Osmo Oil Review and product guide

Updated May 25, 2024 | Posted Apr 21, 2020 | Product Reviews, Paints | 27 comments

Osmo oil hit the British market around 20 years ago and since then it seems to have taken over!! It is everywhere!! In this review I’m going to talk about the Osmo products I’m most familiar with and give you my honest opinion based on my experience  as a Professional Decorator. As well as giving you my Osmo oil review, I want to talk about the best place to buy Osmo oil. I hope you find it useful.

One thing you need to remember when using Osmo oil is it doesn’t work too well over previously sealed timber. You can use it on bare timber, or you can use it over the top of itself. Avoid using it over anything that already has stain or varnish on it.


Osmo Polyx-Oil Review


Osmo Polyx-oil is for interior use. It is available to buy in satin or matt finish. You can pick it up in clear or even anti-slip. Recoat time is around 16-hours which is the same as most oil-based products.

My preference is the satin over the matt, as I think it gives you the most dramatic impact. The best thing about any Osmo oil is how rich it makes your timber look!! Osmo brings out the grain like no other product I have used in my professional career, except maybe Fiddes Hard Wax Oil. Even when using tinted Osmo oil you loose nothing in the way of character and charm from the wood.

You need to work and manipulate the first coat of Osmo oil into your timber. The second coat flies on. A clear satin has the same effect as putting “wet look” gel into your hair, but for timber. You’ll understand what I mean by that when you get cracking. Clear satin is probably my favorite to use. Click here to see online prices.


Using Osmo Oil on Veneered Doors –

It may sound like I’m getting carried away, but I genuinely have a passion for woodcare products. It’s art and the results really are stunning! A lot of other Decorators I know use Osmo oil on veneered doors, the idea being the oil will not penetrate deeply enough to lift the veneer.


They have a point, and Osmo does work well, however you do need to be careful not to apply too much product or work it too heavily onto your wood. If you do either of those things, there is a chance of lifting that veneer and ruining your door. That being said, it is safer than most other products on veneer and a lot of suppliers recommend it.


Using Osmo Oil on Old Floorboards –

I live in a Victorian seaside town with a lot of old houses. One of the services I offer as a Professional Decorator is the renovation of old floorboards. Now old floorboards were never meant to be on show when installed and they’re often very beaten up. I quite like that though as it just adds to the character. Osmo Polyx-Oil is my product of choice for coating the floorboards up for a few reasons. The rich, deep, subtle finish has the perfect affect to suit any older house or farm cottage. The finished product seems to last for years and years.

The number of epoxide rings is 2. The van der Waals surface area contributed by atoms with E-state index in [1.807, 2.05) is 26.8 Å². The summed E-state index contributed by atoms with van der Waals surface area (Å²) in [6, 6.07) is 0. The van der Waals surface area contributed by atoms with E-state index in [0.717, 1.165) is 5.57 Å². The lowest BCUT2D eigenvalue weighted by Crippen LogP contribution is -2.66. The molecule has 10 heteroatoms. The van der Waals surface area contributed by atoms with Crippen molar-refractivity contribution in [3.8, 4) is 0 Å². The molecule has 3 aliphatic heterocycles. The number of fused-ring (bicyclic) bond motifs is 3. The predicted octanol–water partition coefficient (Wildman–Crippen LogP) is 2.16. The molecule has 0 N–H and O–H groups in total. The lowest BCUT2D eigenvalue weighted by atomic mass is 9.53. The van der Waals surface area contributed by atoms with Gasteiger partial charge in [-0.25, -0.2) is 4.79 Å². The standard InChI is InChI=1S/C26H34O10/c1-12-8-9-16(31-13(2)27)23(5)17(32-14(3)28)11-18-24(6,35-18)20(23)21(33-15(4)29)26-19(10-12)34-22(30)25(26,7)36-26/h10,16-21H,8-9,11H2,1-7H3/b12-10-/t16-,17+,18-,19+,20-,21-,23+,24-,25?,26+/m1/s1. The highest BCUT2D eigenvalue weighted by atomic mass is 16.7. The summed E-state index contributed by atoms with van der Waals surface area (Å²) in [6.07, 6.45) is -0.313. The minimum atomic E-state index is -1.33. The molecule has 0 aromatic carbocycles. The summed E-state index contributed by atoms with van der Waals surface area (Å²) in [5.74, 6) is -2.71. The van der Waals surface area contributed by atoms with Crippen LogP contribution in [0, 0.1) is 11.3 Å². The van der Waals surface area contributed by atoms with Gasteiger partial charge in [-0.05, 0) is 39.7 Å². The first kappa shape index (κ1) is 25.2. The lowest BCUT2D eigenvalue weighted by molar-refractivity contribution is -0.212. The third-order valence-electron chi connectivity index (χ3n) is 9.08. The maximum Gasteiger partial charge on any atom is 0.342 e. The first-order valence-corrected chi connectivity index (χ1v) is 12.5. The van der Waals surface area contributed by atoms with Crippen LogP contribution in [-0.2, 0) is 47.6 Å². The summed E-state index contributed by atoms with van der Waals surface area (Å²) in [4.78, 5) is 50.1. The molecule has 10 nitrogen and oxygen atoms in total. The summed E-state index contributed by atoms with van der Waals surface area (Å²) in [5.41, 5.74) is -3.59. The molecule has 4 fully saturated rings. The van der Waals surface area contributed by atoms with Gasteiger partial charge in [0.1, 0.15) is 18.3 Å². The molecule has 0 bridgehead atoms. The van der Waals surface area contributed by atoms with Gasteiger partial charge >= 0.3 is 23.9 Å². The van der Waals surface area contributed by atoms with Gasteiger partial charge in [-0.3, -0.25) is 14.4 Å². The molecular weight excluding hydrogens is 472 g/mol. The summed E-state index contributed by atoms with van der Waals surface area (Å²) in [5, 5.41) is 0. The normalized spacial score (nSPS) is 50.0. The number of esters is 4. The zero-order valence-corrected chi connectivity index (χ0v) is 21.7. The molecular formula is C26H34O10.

Click here to see online prices.


Osmo UV-Protection Oil Review


I could basically copy and paste the description for Polyx-oil as far as the finish goes. My favorite to use is still the clear satin, however the tints look good too. Osmo looks amazing external cedar but it also suits hardwood such as oak windows and doors.

There is a couple of downsides to choosing Osmo oil on an exterior over other products. The first, you need to give your timber extra coats of oil!! The more protection you can give external timber the better, so bare timber should get at least 3, maybe even 4 coats of Osmo oil. The second is your timber is going to need topping up with Osmo every year or 2 or it won’t last. One plus point is Osmo UV-Protection oil remains microporous, meaning you can apply additional coats further down the line without the need to sand.

Top tip – Although you need additional coats Osmo UV-Protection oil, make them thin. Work your first coat into the timber, give it a quick sand down to get your surface nice and smooth, then just skim over it with a couple more thin coats after that. If too much oil sits on top of the timber it will blister and fail over time. Once this has happened it is hard to restore your timber to its former glory. A great alternative to Osmo UV-Protection Oil is Fiddes HD wood oil.


Osmo Top Oil Review


I use Osmo top oil on kitchen worktops. All you do is prepare your surface, tip a little bit of the product on, then work it into the timber with a lint free cloth. There is a nack, you need to keep a wet edge and you need to be conscious not to apply too much oil. Give it a quick sand after the first coat (use wire wool and go with the grain), then apply again. Another thing you need to be conscious of is dust settling on the worktop before the oil is dry, but that is the same with any product. A worktop will need 3 or 4 coats of oil to be fully protected, then a coat of oil every couple of years.

Osmo Top Oil does look good, but it doesn’t last, or protect your timber very well. For this reason, I tend to look at the alternatives.

Brand Summary

Osmo Oil Review and product guide - Decorator's forum UK

A range of oils designed for use on interior and exterior timber.

Product Brand: Osmo

Editor's Rating:


  • Different products for different purposes, rather than an ‘all-in-one’ that compromises on performance.